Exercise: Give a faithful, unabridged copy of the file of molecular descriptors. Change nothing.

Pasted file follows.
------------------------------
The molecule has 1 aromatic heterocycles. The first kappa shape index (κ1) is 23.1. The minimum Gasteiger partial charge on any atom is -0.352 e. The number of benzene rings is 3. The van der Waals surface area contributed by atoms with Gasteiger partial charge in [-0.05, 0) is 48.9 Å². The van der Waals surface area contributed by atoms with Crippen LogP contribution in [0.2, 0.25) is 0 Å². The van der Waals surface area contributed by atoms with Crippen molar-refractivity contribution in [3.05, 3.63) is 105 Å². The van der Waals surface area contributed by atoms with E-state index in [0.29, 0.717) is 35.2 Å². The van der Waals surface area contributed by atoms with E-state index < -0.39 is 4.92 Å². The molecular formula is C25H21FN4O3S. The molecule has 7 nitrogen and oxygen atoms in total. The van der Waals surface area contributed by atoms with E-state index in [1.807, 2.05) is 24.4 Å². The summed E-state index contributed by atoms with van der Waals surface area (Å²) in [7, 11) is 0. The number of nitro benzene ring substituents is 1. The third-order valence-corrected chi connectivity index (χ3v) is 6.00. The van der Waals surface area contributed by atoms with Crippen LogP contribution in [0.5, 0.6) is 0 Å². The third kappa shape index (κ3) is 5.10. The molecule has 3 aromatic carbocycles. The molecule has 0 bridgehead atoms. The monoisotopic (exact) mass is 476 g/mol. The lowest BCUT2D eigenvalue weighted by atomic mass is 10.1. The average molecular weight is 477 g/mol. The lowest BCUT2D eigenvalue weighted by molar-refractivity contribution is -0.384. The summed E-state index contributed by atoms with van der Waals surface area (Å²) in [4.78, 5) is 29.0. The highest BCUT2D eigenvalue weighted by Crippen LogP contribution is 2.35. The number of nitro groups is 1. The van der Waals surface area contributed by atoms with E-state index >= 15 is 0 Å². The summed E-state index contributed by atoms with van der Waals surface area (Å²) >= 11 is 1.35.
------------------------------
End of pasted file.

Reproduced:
The molecule has 1 aromatic heterocycles. The first kappa shape index (κ1) is 23.1. The minimum Gasteiger partial charge on any atom is -0.352 e. The number of benzene rings is 3. The van der Waals surface area contributed by atoms with Gasteiger partial charge in [-0.05, 0) is 48.9 Å². The van der Waals surface area contributed by atoms with Crippen LogP contribution in [0.2, 0.25) is 0 Å². The van der Waals surface area contributed by atoms with Crippen molar-refractivity contribution in [3.05, 3.63) is 105 Å². The van der Waals surface area contributed by atoms with E-state index in [0.29, 0.717) is 35.2 Å². The van der Waals surface area contributed by atoms with E-state index < -0.39 is 4.92 Å². The molecular formula is C25H21FN4O3S. The molecule has 7 nitrogen and oxygen atoms in total. The van der Waals surface area contributed by atoms with E-state index in [1.807, 2.05) is 24.4 Å². The summed E-state index contributed by atoms with van der Waals surface area (Å²) in [7, 11) is 0. The number of nitro benzene ring substituents is 1. The third-order valence-corrected chi connectivity index (χ3v) is 6.00. The van der Waals surface area contributed by atoms with Crippen LogP contribution in [0.5, 0.6) is 0 Å². The third kappa shape index (κ3) is 5.10. The molecule has 3 aromatic carbocycles. The molecule has 0 bridgehead atoms. The monoisotopic (exact) mass is 476 g/mol. The lowest BCUT2D eigenvalue weighted by atomic mass is 10.1. The average molecular weight is 477 g/mol. The lowest BCUT2D eigenvalue weighted by molar-refractivity contribution is -0.384. The summed E-state index contributed by atoms with van der Waals surface area (Å²) in [4.78, 5) is 29.0. The highest BCUT2D eigenvalue weighted by Crippen LogP contribution is 2.35. The number of nitro groups is 1. The van der Waals surface area contributed by atoms with E-state index >= 15 is 0 Å². The summed E-state index contributed by atoms with van der Waals surface area (Å²) >= 11 is 1.35.